Egyptian President Mohamed Morsi retreated from the presidential palace Tuesday night as protesters clashed with security forces. Tens of thousands of people were demonstrating outside the palace, located in the Cairo suburb of Heliopolis, against Morsi's power grab and the new draft constitution, calling for him to resign. Police forces fired tear gas as protesters overtook barricades trying to reach the palace walls. 35 protesters were injured and 40 policemen were wounded, but none of the injuries were serious. Morsi returned to the palace on Wednesday morning, after riot police departed. Only 200 demonstrators remained. Meanwhile, other protests have continued in Cairo's Tahrir Square and Alexandria. Eleven newspapers suspended printing in protest over lack of press freedom in the draft constitution and three private television networks agreed to pause broadcasts on Wednesday. The Muslim Brotherhood said it is planning counter-protests for Wednesday and Friday. Dozens of Morsi supporters demonstrated outside the Supreme Constitutional Court.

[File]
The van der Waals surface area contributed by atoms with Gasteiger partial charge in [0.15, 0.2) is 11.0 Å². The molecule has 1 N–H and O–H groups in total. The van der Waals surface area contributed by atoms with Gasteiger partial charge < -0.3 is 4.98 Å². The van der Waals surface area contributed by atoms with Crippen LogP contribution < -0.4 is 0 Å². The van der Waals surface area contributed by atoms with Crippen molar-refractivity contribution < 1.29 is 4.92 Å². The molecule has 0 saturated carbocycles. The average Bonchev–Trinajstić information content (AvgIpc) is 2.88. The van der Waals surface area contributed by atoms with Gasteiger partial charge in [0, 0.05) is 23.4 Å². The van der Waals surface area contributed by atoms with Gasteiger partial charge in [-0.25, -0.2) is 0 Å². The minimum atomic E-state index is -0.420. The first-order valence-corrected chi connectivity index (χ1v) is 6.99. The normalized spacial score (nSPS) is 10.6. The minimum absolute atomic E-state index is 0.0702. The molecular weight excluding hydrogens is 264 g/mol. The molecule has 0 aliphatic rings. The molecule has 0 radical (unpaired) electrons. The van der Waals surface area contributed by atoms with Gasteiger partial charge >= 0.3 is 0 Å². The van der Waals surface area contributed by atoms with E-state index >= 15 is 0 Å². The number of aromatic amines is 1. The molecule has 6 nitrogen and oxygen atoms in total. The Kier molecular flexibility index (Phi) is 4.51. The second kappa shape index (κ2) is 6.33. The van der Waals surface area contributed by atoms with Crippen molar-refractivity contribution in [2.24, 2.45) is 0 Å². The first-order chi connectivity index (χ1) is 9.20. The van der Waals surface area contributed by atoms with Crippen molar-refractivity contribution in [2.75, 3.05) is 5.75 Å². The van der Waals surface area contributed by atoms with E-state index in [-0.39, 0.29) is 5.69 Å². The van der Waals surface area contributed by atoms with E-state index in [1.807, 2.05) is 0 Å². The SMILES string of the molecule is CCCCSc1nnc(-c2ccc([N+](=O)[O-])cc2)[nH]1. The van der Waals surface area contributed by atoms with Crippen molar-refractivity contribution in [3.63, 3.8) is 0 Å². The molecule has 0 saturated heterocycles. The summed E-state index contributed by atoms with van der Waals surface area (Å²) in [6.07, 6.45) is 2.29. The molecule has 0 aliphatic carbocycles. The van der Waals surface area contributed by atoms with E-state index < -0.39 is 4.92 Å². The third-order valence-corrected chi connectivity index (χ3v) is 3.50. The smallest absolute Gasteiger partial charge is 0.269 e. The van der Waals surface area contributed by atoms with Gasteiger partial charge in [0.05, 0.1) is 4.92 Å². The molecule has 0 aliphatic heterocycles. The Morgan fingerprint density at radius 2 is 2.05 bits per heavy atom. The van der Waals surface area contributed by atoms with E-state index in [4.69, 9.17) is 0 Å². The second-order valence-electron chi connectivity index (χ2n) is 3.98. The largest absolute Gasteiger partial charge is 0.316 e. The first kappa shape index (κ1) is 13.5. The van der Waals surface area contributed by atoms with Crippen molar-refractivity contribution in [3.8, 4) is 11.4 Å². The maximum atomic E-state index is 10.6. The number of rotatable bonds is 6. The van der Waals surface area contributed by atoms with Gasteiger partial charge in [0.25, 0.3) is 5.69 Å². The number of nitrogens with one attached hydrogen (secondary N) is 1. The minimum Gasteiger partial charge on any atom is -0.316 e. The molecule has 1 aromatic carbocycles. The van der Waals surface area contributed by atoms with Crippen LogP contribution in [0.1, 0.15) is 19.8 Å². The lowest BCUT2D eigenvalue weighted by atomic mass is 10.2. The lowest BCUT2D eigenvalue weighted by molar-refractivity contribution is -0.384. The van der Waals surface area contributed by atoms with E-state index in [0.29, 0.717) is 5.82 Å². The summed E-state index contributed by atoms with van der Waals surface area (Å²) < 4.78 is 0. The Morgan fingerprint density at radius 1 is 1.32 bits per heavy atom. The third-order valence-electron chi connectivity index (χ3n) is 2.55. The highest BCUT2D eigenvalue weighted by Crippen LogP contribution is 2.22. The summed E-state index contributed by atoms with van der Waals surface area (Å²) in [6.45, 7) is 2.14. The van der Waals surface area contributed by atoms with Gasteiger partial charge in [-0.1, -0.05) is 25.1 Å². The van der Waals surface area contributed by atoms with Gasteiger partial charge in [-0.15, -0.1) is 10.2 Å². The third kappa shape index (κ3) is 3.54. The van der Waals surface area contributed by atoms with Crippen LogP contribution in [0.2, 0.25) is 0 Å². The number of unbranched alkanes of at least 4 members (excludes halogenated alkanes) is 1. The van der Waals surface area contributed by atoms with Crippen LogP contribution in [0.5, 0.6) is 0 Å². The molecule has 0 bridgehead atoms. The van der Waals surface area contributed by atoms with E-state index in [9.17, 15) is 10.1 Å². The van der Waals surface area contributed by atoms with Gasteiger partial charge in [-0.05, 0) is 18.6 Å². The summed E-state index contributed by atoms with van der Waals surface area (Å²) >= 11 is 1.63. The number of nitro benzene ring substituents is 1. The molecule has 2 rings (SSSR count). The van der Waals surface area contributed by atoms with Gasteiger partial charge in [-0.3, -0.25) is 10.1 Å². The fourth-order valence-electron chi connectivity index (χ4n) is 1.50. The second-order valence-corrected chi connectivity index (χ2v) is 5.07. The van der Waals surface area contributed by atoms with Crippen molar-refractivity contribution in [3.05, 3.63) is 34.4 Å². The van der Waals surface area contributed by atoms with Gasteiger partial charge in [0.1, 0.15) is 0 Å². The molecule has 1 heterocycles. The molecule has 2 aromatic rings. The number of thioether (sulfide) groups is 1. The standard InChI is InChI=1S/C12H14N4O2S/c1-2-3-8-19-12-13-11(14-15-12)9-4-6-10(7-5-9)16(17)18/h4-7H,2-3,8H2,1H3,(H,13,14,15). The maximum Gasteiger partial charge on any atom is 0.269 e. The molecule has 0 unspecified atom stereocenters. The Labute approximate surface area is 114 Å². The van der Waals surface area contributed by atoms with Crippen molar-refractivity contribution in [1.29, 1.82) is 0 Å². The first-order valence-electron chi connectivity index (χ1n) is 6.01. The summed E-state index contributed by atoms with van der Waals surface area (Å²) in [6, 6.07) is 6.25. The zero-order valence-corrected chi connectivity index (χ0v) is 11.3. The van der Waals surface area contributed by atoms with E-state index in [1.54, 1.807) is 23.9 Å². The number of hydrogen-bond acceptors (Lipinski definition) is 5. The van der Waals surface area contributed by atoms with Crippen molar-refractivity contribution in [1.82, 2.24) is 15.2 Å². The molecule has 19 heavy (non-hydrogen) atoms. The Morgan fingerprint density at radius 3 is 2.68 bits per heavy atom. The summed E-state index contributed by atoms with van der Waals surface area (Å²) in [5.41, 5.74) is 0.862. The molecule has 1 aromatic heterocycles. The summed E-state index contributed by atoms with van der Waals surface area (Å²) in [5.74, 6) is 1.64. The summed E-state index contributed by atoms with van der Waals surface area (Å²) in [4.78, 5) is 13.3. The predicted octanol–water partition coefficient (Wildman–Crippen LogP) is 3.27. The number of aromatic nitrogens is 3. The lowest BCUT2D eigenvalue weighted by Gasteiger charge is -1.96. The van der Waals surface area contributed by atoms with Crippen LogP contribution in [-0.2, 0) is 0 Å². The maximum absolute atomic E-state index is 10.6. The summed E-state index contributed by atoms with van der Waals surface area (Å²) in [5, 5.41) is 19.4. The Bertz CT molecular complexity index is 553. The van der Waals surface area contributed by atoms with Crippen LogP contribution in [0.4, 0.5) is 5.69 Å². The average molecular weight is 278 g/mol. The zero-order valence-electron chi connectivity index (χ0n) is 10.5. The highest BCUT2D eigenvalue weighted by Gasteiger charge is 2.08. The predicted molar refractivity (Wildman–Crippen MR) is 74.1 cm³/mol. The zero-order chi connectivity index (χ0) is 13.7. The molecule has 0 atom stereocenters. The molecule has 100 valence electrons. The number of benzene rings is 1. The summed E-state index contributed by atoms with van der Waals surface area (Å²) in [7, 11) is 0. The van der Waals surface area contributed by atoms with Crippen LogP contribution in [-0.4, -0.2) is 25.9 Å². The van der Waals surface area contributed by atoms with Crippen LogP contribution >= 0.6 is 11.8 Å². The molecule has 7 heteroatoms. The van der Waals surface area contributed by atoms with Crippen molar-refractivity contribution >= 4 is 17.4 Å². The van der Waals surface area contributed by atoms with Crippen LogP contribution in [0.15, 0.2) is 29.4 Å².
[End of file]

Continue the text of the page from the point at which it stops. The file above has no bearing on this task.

NATO approved the deployment of Patriot anti-missile systems on Turkey's border with Syria, as violent clashes continue. According to a NATO statement, the agreement was "in order to defend the population and territory of Turkey and to contribute to the de-escalation of the crisis along the alliance's border." The Patriot batteries and troops will come from the United States, Germany, and the Netherlands, and will likely take weeks to deploy. NATO foreign ministers also expressed deep concerns over reports that the Syrian government may use chemical weapons, saying their use would be a breach of international law. Syria, along with its allies Russia and Iran, have opposed the NATO deployment saying it increases regional instability. Meanwhile, a bombing on Tuesday at a school inside the Wafideen refugee camp in the town of Bteeha near Damascus killed up to 28 students and a teacher. Syria's state news agency, SANA, said that 10 people were killed at the school, claiming it was hit by mortar shell fired by "terrorists." Opposition fighters said they have surrounded the Aqraba air base outside of Damascus. A spokesman for the Habib al-Mustafa brigade said they did not yet control the base, but "the fighters are choking it off." Further demonstrating the deteriorating conditions in Syria, the United Nations World Food Program, which is currently supplying food for 1.5 million people in Syria, released a report warning of intensifying food shortages. They said distributing food is becoming more difficult with increased attacks on United Nations vehicles. The report came a day after the United Nations and European Union announced they are curtailing their missions and removing employees from Syria. The conflict has again spilled over into neighboring Lebanon, with clashes in the northern city of Tripoli. After two days of fighting, five people have been reported killed and 45 injured.